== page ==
An interesting general article that debunks my opponents stance even more:

Can alternative energy compete?

As for my opponents comment on Tesla/Free Energy: I agree we might just find out some day that "alternative energies" is only a distraction/deflection from something much, much better. Unfortunately this is not the place to talk about it.

As for your comments on Bush, I disagree: Because he is an oil man and keenly aware of the situation he would love to reduce our dependence on foreign oil. Thats the very reason he tried promoting alternative energies. But he failed.

While I agree with my opponents feelings on alternative energy...I feel the same...I dont agree with the math and practical issues involved. For the reasons listed right here.

"Some suppresion of alternative energy is an economic necessity" because its way to early to allow this country to rely on energies that are not yet reliable in terms of economic feasibility, environmental safety, infrastructural integrity.



posted on Mar, 25 2008 @ 01:16 AM
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In this part of the debate the only links I’m going to use are the ones provided by my opponent. I’m going to show that the reason we are not using more alternative energy is because the government is actively suppressing these energy sources.

The first link is from my opponent’s opening statement the link is:
AMBIO: A Journal of the Human Environment
My problem with his source is the time it was written and submitted, the date on the article is February 24, 2004, and to me this information is outdated.
In my opponents first reply he uses this article:
Why we are not switching to renewable energy sources?
While the article is up to date, it does not include all the newer information about alternative energy and costs involved. If you take the time to read the comments people have made on this site, well they don’t agree with it, and I have clearly shown that the costs of alternative energy is compatible with fossil fuel, and if it is not, it soon will be.

In my opponents second reply he uses this link:
How feasible are Bush's U.S. energy goals?
Now according to this article it states this:

The current U.S. dependence on oil is deeply rooted in government policies, the economy, national infrastructure and consumer habits. Unless Bush puts forward dramatic initiatives that alter the basic landscape, which now favors gasoline-powered automobiles, experts said, substantive change may be many years away.


This is what I have been saying all along, our government is influence by the oil lobby special interests groups, there goal is to protect their interests, and it is not in their interests for the use of alternative energy resources, and in fact, they are suppressing their use. It is in the citizens best interest to be changing over to the alternative resources, but it is occurring at a snails pace. As I have already stated our infrastructure {bridges, water, and sewer} must be over hauled anyway, so why not take the opportunity to overhaul our nation’s energy infrastructure at the same time. The reason why we haven’t is because big oil doesn’t want us too.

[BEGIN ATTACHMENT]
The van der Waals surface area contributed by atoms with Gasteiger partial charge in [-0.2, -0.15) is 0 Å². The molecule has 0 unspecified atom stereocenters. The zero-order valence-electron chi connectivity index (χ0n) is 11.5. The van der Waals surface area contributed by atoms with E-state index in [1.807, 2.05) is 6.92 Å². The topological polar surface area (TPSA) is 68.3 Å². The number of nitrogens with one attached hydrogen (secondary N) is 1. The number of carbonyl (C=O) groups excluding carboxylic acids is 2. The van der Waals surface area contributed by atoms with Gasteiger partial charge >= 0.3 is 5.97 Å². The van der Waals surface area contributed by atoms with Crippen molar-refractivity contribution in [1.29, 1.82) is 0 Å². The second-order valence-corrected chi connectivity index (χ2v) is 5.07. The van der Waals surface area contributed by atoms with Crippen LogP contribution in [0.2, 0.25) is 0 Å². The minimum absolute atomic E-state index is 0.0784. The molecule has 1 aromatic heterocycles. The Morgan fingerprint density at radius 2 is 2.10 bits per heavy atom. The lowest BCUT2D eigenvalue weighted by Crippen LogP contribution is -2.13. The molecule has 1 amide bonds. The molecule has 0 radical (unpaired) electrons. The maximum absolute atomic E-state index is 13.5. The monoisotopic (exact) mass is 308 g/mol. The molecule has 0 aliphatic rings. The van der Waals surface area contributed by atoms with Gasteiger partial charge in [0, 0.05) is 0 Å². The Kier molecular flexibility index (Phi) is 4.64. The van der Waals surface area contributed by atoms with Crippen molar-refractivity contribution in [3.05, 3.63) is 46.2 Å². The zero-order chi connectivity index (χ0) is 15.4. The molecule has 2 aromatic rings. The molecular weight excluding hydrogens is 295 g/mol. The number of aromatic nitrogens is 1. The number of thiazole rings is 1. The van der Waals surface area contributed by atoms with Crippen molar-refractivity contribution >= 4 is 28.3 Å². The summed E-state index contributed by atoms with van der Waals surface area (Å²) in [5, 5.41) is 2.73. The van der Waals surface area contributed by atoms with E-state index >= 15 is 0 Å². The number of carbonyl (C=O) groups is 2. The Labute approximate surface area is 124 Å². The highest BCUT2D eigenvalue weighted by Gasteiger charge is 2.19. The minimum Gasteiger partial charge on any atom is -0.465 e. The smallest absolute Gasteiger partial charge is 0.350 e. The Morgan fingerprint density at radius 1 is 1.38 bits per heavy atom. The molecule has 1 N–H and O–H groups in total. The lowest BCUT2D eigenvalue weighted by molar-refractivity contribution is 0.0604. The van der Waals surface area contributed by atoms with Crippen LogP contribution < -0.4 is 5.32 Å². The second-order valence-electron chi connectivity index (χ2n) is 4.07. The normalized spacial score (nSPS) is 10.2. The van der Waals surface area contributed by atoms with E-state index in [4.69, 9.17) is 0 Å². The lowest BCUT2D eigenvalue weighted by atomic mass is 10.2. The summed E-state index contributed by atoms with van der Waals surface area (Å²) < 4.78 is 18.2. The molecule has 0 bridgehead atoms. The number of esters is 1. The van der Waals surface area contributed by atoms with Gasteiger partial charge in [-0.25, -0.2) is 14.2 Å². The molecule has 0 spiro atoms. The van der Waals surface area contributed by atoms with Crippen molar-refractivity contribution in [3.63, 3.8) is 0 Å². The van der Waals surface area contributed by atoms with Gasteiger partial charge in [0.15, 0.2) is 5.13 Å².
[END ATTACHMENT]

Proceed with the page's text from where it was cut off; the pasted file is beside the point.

The last link I’m going to provide from my opponent comes from his last reply where he lists Geothermal, Ocean thermal, and Solar, and Tidal power sources. The link here:
Arguments For and Against Alternative Energy Sources
This information is from The People's Almanac that according to this The_People's_Almanac

The People's Almanac was a series of books published in the 1970s and 1980s by Irving Wallace, the novelist responsible for co-authoring the series The Book of Lists.

And IMHO is very outdated information, and not relevant to this debate.

One of the arguments my opponent has used is the lack of investment in alternative energy.

If a quick grandscale shift to alternative energy were viable, even oil companies themselves would start investing more in them. You would start investing in them as well. If something is economically viable, it spreads like the flu.


Socratic Question #1: If alternative energy is so damn viable, why dont we start investing in it on a grand scale?


Socratic Question #2: If "alternative" energy were a real alternative to our increasing energy demands, dont you think oil companies would have started investing in it a long time ago?


Well, normal business practice is to invest into the future. The oil companies having so much money to invest, would have started investing on a grand scale a long time ago...also in order to protect themselves from this supposedly "massive competition". The same applies to your answer to my second socratic question.


Well according to this:

The report says investment capital flowing into renewable energy climbed from $80 billion in 2005 to a record $100 billion in 2006. As well, the renewable energy sector's growth "although still volatile ... is showing no sign of abating."
Investors Flock to Renewable Energy and Efficiency Technologies

This link confirms this:
Study: Investment in clean energy topped $100 billion

Alternative energy is being suppressed in the USA, where big oil and big government doesn’t wish to change the status quo. Suppressing this is not good both economically and environmentally {health}and is in no way in our best interests.